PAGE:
The costly impact of fly-tipping at charity shops is stretching some south-east London organisations to breaking point, amid the pressure they already face to survive the coronavirus lockdown.

Bexley Council is among the authorities to warn that leaving items outside of closed charity shops is considered fly-tipping, adding that evidence could be taken from dumped loads to locate and fine those responsible.

Greenwich and Bexley Community Hospice, which operates 17 charity shops across the two boroughs, are among those who have been hit by an increase in dumping at their shops during the lockdown.

Aneta Saunders, the hospice’s director of income generation who looks after fundraising and retail, said while 99 per cent of donors were doing the right thing, a minority were using their closed shops as a “personal fly-tipping field”.

The charity closed the doors of its stores in line with Government recommendations to lockdown in March.

Since then, Ms Saunders said there had been an increase in dumping – with old mattresses and fridges among the unusable trash ditched on the charity’s doorstep.

While local authorities often helped with cleaning up fly-tipping, the price of getting rid of dumped waste regularly falls onto the charity itself.

“It can cost us a huge amount of money annually,” Ms Sanders said.

While they were grateful to the people who donate, fly-tipped ‘donations’ could rarely be used.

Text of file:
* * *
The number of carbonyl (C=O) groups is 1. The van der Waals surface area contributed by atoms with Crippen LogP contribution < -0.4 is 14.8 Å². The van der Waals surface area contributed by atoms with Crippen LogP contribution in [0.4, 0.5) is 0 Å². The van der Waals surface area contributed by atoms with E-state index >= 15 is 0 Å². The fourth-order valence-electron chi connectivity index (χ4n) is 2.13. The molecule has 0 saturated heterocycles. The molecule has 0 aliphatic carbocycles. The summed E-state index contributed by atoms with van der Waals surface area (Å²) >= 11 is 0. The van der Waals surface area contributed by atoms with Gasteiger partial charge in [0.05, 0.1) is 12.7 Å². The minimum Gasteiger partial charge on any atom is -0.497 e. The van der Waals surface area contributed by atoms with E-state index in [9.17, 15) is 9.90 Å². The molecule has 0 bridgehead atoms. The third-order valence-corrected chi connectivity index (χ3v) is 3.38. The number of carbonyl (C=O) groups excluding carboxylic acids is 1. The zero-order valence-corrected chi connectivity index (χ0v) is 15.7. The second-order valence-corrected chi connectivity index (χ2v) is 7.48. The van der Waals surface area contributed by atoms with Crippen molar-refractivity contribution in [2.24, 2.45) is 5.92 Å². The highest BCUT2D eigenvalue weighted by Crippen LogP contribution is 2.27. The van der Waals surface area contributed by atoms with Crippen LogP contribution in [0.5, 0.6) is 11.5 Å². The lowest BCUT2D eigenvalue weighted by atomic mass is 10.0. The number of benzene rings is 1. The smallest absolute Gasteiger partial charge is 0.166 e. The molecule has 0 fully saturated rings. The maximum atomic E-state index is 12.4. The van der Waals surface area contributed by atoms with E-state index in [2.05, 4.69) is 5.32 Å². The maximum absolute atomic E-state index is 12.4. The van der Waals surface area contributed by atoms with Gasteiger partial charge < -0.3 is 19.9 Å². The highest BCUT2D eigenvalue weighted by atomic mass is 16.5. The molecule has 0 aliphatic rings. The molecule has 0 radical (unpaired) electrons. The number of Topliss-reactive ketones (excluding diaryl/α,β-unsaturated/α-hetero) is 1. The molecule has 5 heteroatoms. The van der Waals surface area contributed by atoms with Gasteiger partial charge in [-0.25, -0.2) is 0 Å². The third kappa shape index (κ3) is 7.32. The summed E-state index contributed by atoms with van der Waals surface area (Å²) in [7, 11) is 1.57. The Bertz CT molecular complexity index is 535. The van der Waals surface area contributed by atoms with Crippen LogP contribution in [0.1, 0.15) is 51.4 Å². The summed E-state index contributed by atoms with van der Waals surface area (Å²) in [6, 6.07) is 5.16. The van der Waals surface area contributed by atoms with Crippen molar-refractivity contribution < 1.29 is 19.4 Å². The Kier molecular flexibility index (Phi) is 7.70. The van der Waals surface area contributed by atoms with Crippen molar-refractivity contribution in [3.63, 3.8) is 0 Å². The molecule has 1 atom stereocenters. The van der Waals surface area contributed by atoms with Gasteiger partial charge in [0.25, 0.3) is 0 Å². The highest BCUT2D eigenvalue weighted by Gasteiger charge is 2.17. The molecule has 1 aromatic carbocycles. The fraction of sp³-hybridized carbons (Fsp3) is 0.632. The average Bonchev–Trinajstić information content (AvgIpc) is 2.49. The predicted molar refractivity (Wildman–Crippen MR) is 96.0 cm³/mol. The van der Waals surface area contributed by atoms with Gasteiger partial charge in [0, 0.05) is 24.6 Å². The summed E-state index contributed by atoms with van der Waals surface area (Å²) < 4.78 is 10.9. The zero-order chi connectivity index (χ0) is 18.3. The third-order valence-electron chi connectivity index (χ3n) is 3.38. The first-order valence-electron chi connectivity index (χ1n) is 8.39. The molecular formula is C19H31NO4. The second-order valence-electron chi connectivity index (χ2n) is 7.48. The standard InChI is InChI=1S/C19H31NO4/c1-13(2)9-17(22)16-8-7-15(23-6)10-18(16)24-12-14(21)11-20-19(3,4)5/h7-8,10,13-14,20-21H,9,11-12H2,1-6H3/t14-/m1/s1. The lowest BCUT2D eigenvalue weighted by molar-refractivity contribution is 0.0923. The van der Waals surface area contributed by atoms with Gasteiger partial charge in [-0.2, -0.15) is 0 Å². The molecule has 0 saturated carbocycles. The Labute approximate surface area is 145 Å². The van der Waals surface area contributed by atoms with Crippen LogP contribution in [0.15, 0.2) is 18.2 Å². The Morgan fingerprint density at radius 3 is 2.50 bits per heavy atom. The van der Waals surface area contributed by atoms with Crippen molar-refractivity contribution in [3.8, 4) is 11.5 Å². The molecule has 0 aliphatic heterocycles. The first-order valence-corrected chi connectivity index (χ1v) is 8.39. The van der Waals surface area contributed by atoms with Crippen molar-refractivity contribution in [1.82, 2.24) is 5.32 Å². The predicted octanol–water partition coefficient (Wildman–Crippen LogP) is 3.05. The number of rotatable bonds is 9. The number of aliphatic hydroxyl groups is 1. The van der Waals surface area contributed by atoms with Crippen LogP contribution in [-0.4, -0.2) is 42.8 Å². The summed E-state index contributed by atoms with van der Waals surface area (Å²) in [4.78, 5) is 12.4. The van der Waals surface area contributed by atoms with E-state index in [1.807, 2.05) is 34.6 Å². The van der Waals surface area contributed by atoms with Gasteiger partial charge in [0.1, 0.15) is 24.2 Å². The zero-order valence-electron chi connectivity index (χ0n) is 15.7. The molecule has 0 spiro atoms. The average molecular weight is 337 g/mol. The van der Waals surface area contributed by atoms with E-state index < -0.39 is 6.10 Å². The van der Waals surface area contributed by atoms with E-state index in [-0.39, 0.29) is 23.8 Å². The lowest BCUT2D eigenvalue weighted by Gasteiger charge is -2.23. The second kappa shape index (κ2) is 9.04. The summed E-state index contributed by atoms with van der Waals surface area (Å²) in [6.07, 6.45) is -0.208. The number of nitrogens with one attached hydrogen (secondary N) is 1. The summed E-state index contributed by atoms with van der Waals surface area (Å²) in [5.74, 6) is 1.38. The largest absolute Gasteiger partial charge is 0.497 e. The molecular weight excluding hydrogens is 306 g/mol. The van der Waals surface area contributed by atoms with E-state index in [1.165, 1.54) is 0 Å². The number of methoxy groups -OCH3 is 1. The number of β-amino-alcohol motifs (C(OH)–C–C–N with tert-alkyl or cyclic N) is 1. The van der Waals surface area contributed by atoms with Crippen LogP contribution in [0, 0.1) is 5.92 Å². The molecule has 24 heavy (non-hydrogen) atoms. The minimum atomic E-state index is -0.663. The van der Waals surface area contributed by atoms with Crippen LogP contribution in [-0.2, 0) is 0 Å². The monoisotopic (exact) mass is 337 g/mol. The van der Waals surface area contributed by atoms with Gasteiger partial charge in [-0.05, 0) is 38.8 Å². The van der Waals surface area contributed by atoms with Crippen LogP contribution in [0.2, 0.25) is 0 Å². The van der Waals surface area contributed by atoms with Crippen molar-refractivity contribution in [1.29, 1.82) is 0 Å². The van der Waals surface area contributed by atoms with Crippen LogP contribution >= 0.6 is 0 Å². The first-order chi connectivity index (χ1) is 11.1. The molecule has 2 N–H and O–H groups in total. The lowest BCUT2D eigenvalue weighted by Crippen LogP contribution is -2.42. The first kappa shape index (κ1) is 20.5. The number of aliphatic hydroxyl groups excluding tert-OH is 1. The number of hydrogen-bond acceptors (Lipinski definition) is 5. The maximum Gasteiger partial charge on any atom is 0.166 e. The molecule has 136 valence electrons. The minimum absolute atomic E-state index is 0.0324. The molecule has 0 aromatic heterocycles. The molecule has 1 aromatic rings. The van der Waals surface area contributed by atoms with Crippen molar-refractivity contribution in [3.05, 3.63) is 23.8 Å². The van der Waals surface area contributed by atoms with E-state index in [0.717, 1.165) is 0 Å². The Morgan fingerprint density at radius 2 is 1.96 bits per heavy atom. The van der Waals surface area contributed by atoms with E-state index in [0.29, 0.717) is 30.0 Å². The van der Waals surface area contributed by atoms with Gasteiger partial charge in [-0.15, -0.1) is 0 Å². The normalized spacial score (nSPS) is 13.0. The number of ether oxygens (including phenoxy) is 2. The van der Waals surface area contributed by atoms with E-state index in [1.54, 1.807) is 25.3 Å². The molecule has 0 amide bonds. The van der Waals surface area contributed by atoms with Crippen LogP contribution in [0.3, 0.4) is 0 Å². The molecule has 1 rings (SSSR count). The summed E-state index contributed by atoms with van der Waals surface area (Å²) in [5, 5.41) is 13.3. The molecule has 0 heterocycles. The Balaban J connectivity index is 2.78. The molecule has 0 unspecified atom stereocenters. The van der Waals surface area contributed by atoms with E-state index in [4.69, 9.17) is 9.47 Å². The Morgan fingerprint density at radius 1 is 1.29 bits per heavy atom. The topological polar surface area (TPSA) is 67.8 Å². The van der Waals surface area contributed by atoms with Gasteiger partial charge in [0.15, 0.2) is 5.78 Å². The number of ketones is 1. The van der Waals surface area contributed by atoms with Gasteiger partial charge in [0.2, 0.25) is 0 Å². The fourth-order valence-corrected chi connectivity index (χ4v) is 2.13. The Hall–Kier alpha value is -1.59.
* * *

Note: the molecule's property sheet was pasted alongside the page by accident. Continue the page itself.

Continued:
She urged residents to wait until shops reopen, saying they would need an influx of donations to raise money after a testing lockdown.

“Keep it in the house, keep it safe, and we’ll open our shops soon enough and we will be delighted to accept it then,” she said.

The charity, which provides specialist palliative and end of life care across Greenwich and Bexley, has seen an explosion in demand amid the coronavirus pandemic.

According to Ms Sanders, the organisation typically provides care to more than 400 patients with a critical illness, many of them in the last few months of their lives.

In this week alone they are caring for 700 patients.

Costs spent removing fly-tipping from their shops directly impacted the services they could provide to those most in need, Ms Saunders said.

The charity was already grappling with a £1m funding gap arising from the lockdown.

“Our ability to generate charitable income has been decimated with the closure of our charity shops and the cancellation of all fund-raising events, at the very time when our services are required by so many,” she said.

To help cover the funding gap, the charity has launched an emergency appeal for donations, which can be reached at

Fly-tipping can be reported to Bexley Council on 0208 303 7777 or via email and at Greenwich via